The subject and issues that are linked with emotional labour are generally covered from a female perspective as women are usually the sex who suffers criticism and ostracism. Gender ostracism has been challenged and fought by trade unions as this is not segregated to either specific gender type. Emotional labour is noticed especially when women feel they have to dress in a sexually provocative way to be aesthetically pleasing to male customers. These specific demands have introduced a bond to the world of cabin crew and a relationship has been forged from cabin crew of different airlines and carriers alike. Over the years there have been different stories and accounts published by female members of cabin crew on the issue of weight and size. There has been an increased amount of outrage as female members of cabin crew are under constant scrutiny to have their weight and size judged whereas pilots do not face these pressures.
It has been assessed that sex sells and is used to sell and launch products, this is prevalent right across the board and does not cease where tourism is concerned. Sexualised work does not have a direct with sex but can often be misinterpreted in this way due to the nature of the subject. The jobs this relates too are often those where customer services feature and focus heavily. Employers who aspire to high levels of customer services declared it was vital to take pride in appearance an attitude.
There have been various efforts attempted to free the workplace from the sexual and sensual connotation that is linked to the workplace; this proved to more of a challenge than first thought as sex is suddenly to be found everywhere. Sexuality has existed in workplaces for many years, this was first recorded in the 1830â€™s when barmaids were employing aesthetic labour in establishments known as gin palaces. A lot of employers saw the attempted sexualisation of the workplace as a marketing tool rather than an attempt to employ sexualised labour on their employees. Airlines do employ a strong sensual image to their employees, this then means a strong image is born and imprinted on the mind of the consumer. The airline Virgin are described in media terms as he worlds sexiest airline. Certain airlines employ sexually suggestive slogans and advertising strategies. Certain theorists used examples from Delta and National. Some airlines do not like to use slogans that might be deemed as sexually explicit as they are aware of what the consequences can be if trade unions and litigation are involved.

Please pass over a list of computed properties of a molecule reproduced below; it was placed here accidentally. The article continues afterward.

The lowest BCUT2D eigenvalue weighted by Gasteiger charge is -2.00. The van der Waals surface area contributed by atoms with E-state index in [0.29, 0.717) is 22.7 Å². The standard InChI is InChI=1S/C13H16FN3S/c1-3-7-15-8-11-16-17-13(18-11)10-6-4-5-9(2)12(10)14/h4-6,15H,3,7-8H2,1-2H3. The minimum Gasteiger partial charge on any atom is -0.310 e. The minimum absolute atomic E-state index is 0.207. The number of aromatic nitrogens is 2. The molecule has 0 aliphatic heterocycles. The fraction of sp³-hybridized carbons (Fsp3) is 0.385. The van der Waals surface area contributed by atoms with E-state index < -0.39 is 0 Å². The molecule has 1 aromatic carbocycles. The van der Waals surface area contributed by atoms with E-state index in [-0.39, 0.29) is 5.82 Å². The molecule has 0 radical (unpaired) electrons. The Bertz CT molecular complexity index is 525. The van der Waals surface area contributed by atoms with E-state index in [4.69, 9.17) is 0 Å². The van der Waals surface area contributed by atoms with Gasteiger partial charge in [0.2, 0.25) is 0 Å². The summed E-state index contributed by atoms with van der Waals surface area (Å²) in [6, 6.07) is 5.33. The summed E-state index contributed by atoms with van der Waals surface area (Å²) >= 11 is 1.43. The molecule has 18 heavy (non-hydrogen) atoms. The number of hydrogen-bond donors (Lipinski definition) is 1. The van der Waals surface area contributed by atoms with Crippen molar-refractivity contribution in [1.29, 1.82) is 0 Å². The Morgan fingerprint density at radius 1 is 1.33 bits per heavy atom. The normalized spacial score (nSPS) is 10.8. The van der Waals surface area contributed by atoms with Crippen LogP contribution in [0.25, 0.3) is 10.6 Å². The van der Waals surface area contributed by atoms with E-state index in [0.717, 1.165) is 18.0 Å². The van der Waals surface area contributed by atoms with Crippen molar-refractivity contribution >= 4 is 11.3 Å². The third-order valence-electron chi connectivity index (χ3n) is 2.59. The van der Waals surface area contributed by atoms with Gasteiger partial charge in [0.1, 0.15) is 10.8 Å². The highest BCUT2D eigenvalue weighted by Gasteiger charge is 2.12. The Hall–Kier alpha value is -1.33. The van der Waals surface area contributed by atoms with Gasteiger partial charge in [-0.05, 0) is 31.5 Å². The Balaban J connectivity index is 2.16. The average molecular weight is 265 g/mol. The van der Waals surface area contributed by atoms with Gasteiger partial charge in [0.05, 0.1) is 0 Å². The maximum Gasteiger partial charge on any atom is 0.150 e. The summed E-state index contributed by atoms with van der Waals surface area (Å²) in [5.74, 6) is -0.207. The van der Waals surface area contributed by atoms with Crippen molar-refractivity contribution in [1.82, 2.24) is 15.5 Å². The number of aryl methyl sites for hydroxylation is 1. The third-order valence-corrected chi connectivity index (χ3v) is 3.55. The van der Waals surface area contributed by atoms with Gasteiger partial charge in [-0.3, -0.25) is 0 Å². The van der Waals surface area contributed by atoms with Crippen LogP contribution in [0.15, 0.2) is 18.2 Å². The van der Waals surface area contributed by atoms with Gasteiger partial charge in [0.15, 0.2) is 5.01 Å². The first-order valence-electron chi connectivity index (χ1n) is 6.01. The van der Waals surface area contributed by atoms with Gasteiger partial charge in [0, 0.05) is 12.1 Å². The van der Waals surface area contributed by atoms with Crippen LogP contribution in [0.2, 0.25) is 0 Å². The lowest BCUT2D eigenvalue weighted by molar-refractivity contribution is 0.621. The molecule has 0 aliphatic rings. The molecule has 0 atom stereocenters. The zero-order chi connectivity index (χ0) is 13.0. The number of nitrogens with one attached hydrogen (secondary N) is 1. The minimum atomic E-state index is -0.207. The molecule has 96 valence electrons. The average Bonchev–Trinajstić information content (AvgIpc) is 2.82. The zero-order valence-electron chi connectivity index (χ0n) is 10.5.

Whatever the job or the nature of work sexual harassment is a very series matter. Sexual harassment does not constitute compliments or jokes told in a socially acceptable manner, but behaviour that can be deemed and thought of to be offensive. Sexual harassment constitutes as bullying and can effect how well an employee does their job and function within the place of work.
Studies on flight attendants in the USA were carried out. It was thought that jobs in the airline industry were gender specific and depending on whether the worker was male or female the outcome could be very different. It was discussed that female cabin crew deployed their skills of feminine charm in order to please the customer and defuse a situation that could otherwise be awkward. The study also found that male cabin crew were not as likely to be criticised as female members of cabin crew. The service industry has been described as an old industry but with certain elements reinvented. This will then allow for social barriers to be eradicated. The appreciation or dissatisfaction is predominantly shown from most consumers with a judgement on the overall quality of the service received.
It is fair to declare that conclusions can be drawn from the findings of emotional, aesthetic and sexualised labour. There were many strong feelings that cabin crew are exposed to increased levels of emotional labour. Research found that those who worked in the airline industry compared to other service sector careers were prone to longer periods of face to face time with the customer. Those who worked in these service sector roles all took emotional exhaustion in different ways, these factors could include cultural or educational differences.
Flight Attendants Emotional Labor and Exhaustion in the Taiwanese Airline Industry
Chang, CP. Chiu, JM.
Whoâ€™s Got the Look? Emotional, Aesthetic and Sexualised Labour in Interactive Services
Warhurst, C. Nickson,D.
Aesthetic labour, cost minimisation and the labour process in the Asia Pacific airline industry
Spiess, L. Waring, P.